For 17 years, Hugh Jackman depicted the role of Logan/Wolverine in all X-Men films. His star power became the key draw to the franchise, launching the character to center stage. After Logan (2017), it seemed that Jackman could put the character to rest. Currently 54, Jackman had been undergoing intense physical training just to MAINTAIN the strength and aesthetic of The Wolverine, which has only become MORE insane as time has gone on.
Jackman, during a late night talk show after Logan's release, was asked how he achieved the "ripped and beaten" look of his character, to which Jackman replied, "Well, there's thing called dehydration..." I laughed, but the audience was silent, so Jackman continued to explain to the idiot audience that he would DEHYDRATE himself to the point where the layer of moisture in his skin would deplete, so we can see all his muscles. The extra bit we don't get in the interview is the fact that he would act in his scenes and then take a tiny thimble of water so as not to PASS OUT. (the male fitness standard for Hollywood is mile-high stupid)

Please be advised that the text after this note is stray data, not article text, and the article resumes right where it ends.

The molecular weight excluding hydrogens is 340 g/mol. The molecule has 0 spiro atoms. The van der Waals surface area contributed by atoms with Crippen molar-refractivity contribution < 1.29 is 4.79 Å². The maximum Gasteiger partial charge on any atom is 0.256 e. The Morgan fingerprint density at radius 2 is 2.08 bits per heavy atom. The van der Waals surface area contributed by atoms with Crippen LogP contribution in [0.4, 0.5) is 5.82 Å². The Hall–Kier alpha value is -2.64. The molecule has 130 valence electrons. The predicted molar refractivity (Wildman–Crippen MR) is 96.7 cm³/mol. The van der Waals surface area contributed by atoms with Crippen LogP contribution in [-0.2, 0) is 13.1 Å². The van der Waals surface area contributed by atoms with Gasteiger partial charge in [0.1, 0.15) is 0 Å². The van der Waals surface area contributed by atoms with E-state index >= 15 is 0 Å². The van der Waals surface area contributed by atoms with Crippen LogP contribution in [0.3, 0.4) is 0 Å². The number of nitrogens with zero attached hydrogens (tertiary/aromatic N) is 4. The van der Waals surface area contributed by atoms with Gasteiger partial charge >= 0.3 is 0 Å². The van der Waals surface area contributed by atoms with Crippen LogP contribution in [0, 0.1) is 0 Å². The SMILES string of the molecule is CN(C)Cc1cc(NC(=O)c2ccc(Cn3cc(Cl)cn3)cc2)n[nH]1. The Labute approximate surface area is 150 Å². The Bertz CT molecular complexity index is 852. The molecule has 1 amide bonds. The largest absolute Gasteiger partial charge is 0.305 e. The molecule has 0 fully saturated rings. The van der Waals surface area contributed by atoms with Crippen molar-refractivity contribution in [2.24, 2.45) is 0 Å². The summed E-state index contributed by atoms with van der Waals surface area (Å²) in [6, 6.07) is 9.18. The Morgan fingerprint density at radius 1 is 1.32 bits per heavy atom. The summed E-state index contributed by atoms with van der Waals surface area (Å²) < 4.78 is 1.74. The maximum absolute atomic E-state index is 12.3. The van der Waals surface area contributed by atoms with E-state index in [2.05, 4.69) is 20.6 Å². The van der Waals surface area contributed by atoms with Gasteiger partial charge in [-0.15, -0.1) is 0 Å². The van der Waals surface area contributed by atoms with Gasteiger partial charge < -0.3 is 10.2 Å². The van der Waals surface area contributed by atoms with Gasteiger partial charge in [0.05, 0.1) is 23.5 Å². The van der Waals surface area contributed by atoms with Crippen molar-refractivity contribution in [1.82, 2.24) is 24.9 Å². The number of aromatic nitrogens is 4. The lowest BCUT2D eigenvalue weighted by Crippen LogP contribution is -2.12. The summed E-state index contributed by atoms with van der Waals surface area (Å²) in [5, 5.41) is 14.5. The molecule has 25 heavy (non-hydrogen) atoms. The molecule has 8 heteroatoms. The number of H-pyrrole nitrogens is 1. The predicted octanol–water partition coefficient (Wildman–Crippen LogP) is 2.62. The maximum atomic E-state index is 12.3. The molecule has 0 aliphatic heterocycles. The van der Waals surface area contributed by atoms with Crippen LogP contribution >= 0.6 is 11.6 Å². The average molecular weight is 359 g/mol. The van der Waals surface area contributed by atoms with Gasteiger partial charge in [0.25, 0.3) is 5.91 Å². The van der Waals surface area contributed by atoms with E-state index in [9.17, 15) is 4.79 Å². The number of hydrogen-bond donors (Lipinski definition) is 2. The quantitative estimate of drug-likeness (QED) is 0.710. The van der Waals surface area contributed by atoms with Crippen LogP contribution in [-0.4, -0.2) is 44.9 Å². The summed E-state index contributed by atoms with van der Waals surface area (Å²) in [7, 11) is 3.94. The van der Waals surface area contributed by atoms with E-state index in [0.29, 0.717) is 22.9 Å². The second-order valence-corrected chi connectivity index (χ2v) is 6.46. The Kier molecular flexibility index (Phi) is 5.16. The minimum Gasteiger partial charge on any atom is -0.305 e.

Not until the announcement of Deadpool 3 did we think Jackman would return.
But here's the thing: Wolverine is a character. What happens when Jackman is really done? Can the mantle be passed?
This viewer hopes so - give the guy a break, would ya? Let him drink some water, too.
When Robert Downey Jr. announced his last hurrah as Tony Stark, his character was killed. When Chris Evans moved on from Captain America, his character passed away. I don't know if that's an act of respect, like "no one could replace you," or an act to avoid the vocal minority of a fanbase that grew too attached.
Or MAYBE. We just need a break. Steve Rogers and Tony Stark had one hell of an arc; no question. Endgame put a powerful, and graceful bow on that. I'm pretty satisfied with it. AND. If they were to return, could I see another actor wear the shield or put on the suit - unequivocally YES.
I just want to make sure that our actors can be ACTORS first, and characters when they want to be. It is our job as audience members to keep them separate; they have lives too, and we would want to grant them the grace we all deserve. To step down from a role, to pass the torch with a blessing, to keep their lives separate from their work, and to pass on with peace and grace.
I don't know what my point is today, or tomorrow, but thank you for reading.
Professional Game Master musician, music teacher, game designer, amateur bartender, and aspiring fiction author.
Honestly, I write what I want when I want. Often monster lore, sometimes miniature showcases, and the occasional movie/show review.